<choice station="unicorn continue">Continue</choice>

This format is more flexible and intuitive. Instead of a choice link, the input element will simply put out a little text-box with a button next to it. In both client- and server version. (Via CSS, the button can be styled to look like a link.)
The author can include elaborate texts, with images and formatting, instead of a reduced question like now. Also, there can be multiple text-inputs, combined with multiple additional choices.

Cover station

The virtual cover station is not used anymore. You can create your own, more personalized cover stations using style classes.

QML encoding

QML files cannot be automatically encoded/ decoded anymore. (There is not much need for that anymore since the Server-side interpreter now has the full functionality of the Client-side version.)

Downward compatible enhancements

Flexible naming scheme for stations and states

Station names, as well as all variable naming (boolean states, numbers and strings) now allow spaces.

Flexible state setting

You can include state setting elements, such as <number name="x" value="1"/> right into choices.

<station id="start">
<emphasis>How much you want to bet?</emphasis>
<choice station="bet">
    2 gold coins and 3 silver coins
    <number name="gold" value="2"/>
    <number name="silver" value="3"/>
<choice station="bet">
    4 gold coins
    <number name="gold" value="4"/>

Debugging Server-side QML

Server side QML now supports the debugging features that were in QML1 only provided with the Client-side version.

More output formats

Output can include plain text, XML, and XHTML (the default). To request e.g. XML, you use the following URL:

User input

User input is now also supported in the Server-side version of the QML-interpreter.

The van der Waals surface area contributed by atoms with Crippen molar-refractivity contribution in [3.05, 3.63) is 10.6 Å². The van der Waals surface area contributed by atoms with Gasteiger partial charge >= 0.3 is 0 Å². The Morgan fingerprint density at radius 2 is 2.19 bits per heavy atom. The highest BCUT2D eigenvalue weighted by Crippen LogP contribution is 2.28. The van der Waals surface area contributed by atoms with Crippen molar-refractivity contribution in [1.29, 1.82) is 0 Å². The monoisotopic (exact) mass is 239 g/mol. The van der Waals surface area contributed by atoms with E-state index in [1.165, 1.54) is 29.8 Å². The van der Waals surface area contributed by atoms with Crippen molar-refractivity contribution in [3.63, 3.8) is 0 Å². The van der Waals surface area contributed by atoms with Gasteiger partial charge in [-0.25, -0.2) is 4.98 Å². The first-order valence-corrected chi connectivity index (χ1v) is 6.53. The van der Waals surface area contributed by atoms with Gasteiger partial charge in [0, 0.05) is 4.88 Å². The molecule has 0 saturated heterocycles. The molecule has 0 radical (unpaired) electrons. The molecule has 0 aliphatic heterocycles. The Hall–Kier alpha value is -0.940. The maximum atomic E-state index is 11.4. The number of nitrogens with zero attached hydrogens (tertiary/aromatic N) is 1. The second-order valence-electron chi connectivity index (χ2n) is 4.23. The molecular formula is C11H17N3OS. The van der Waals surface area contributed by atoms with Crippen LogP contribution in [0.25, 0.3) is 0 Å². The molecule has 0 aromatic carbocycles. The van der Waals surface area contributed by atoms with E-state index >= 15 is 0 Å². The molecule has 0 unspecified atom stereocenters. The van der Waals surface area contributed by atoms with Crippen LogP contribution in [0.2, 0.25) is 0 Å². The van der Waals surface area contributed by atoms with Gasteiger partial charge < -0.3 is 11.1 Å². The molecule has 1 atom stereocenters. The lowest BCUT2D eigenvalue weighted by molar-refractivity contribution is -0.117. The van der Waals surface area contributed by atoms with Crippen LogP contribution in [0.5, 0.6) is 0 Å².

The following things didn't work as intended in QML1x and have been fixed:

Behind the scenes changes

Several changes are not directly expressed in the syntax. But large portions of the code to interprete QML has changed (higher encapsulation using classes, for one thing), and so certain different run-time behaviors — like speed — can be expected.

In short, Server- and Client-version of the QML interpreter are much closer connected now in terms of memory management (state memory is now itself held in XML). This results in a much faster and stable Server version. Now you can even change the Quest-XML file while still running the game, and simply reload the current station to see your changes become active (true for both Server- and Client-side QML).

Also, ASP session-handling in the server version has been replaced. The result is that the client browsing device doesn't need to have HTTP cookies enabled. Session IDs are now encoded within the URL itself to allow for more flexibility with end devices (such as mobile phones).

Adaptions to QML-Edit

QML-Edit 2 adapts to the changes in the QML syntax. E.g., the style tab for the deprecated information station is missing. Another change is that I got rid of the collapsable Syntax module at the right side of the Source editing tab. This has been replaced with both a better navigation to the offline help, and a context-sensitive state completion functionality. (If you type "[", you're presented with a list of all states in the current quest.)
Also, the Print view functionality has been rewritten and is now much better.

Limitations to the Beta Version

Currently, session data in the QML-Server version interpreter is saved to disk (/tool/session/*.xml), but older files are not yet removed. I'm planning on including a time-out of 48 hours in the next release.
Client-side saving has been removed completely for the moment until I find a more satisfying solution (QML1x uses keyboard events and cookies).